(Updates in the seventh and eighth paragraphs with additional comment.)
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Senators, in the face of pushback from the shipping industry, plan to introduce bipartisan legislation to help the Federal Maritime Commission crack down on unfair ocean carrier practices.
“These changes will increase the accessibility of the FMC to smaller shippers and provide the agency with clearer authority to intervene when unreasonable practices related to the movement of cargo are discovered,” Sen. John Thune (R-S.D.) told a Commerce Subcommittee on Surface Transportation, Maritime, Freight, and Ports hearing Tuesday.
Major U.S. ports have faced backups that have caused shortages and price increases as disruptions from the coronavirus pandemic have exacerbated challenges in the shipping industry. The bottlenecks have become a top concern for the Biden administration and lawmakers who have introduced a series of bills aimed at fixing the supply chain.
The House already plans this week to vote on a bill (H.R. 4996) to address shipping container problems and to help FMC enforcement. Thune said he and Sen. Amy Klobuchar (D-Minn.) will introduce a companion bill.
The bipartisan House bill altering ocean shipping regulations would be the first major update since 1998. It would prohibit ocean carriers from unreasonably turning down opportunities for U.S. exports, as decided by the FMC in a new rulemaking. Some shipping carriers have found it more lucrative to send empty containers back to Asia rather than use them for U.S. exports.
The bill has raised industry concerns. The government and policy response has sent “mixed messages,” said John Butler, CEO of the World Shipping Council, which represents shipping companies such as Hapag-Lloyd AG and A.P. Moller-Maersk A/S.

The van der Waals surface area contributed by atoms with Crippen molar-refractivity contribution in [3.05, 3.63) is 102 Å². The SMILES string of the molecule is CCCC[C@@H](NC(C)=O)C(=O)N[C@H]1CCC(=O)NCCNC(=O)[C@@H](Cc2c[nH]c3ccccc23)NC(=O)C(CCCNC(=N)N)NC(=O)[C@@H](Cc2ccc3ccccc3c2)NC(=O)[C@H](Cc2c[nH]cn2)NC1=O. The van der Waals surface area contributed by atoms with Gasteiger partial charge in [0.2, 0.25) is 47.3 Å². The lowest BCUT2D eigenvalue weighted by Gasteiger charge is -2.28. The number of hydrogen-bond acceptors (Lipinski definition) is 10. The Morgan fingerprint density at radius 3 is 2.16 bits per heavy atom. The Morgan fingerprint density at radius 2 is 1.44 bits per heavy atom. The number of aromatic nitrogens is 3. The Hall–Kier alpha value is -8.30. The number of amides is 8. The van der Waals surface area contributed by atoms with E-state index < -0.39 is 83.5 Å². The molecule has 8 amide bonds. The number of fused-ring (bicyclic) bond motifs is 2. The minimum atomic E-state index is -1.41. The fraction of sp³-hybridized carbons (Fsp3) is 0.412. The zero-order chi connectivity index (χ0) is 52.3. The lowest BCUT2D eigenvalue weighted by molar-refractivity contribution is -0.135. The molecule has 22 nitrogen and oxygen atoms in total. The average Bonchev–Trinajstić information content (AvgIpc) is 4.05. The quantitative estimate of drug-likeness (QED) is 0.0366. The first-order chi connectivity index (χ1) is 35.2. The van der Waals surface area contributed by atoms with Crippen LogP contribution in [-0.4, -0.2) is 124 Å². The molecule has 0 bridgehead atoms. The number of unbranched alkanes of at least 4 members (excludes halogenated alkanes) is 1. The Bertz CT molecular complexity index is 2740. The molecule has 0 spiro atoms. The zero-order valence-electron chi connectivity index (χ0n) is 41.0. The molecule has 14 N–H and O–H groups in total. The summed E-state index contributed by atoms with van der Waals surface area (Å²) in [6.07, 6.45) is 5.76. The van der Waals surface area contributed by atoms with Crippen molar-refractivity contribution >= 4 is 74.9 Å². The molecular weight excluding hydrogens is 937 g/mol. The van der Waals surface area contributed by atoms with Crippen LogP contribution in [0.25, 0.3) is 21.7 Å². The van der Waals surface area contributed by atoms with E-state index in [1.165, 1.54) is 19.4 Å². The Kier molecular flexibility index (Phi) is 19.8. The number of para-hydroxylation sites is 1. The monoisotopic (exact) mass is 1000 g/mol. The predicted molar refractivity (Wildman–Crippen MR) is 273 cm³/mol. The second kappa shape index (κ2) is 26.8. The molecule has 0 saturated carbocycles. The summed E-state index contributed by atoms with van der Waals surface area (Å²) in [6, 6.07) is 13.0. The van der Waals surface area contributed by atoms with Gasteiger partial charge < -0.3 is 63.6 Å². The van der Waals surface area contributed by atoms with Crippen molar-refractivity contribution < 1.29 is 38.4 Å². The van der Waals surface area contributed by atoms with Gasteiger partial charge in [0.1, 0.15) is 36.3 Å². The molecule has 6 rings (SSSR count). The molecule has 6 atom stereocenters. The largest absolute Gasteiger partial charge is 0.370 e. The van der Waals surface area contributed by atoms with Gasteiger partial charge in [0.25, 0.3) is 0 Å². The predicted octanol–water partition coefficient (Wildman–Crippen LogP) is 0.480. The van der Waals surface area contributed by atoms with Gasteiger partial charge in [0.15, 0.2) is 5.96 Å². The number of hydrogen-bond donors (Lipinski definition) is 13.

The administration is telling industry that they need to put empty containers on outbound ships in order to clear the ports, but the legislation would say they need to load all export boxes before they can load empties, Butler said. His group has warned that the bill would increase congestion and raise prices for businesses and consumers.
The House is scheduled to consider the legislation, which hasn’t been marked up in committee, under suspension of the rules — an expedited procedure usually reserved for noncontroversial bills — this week. A spokesperson for the World Shipping Council said that since the bill would make major changes to international ocean shipping practices, it should be the subject of further consideration before going to the floor.
“There is no legislative silver bullet on this, but it is possible to make the situation worse,” Butler said.
To contact the reporter on this story: Lillianna Byington in Washington at firstname.lastname@example.org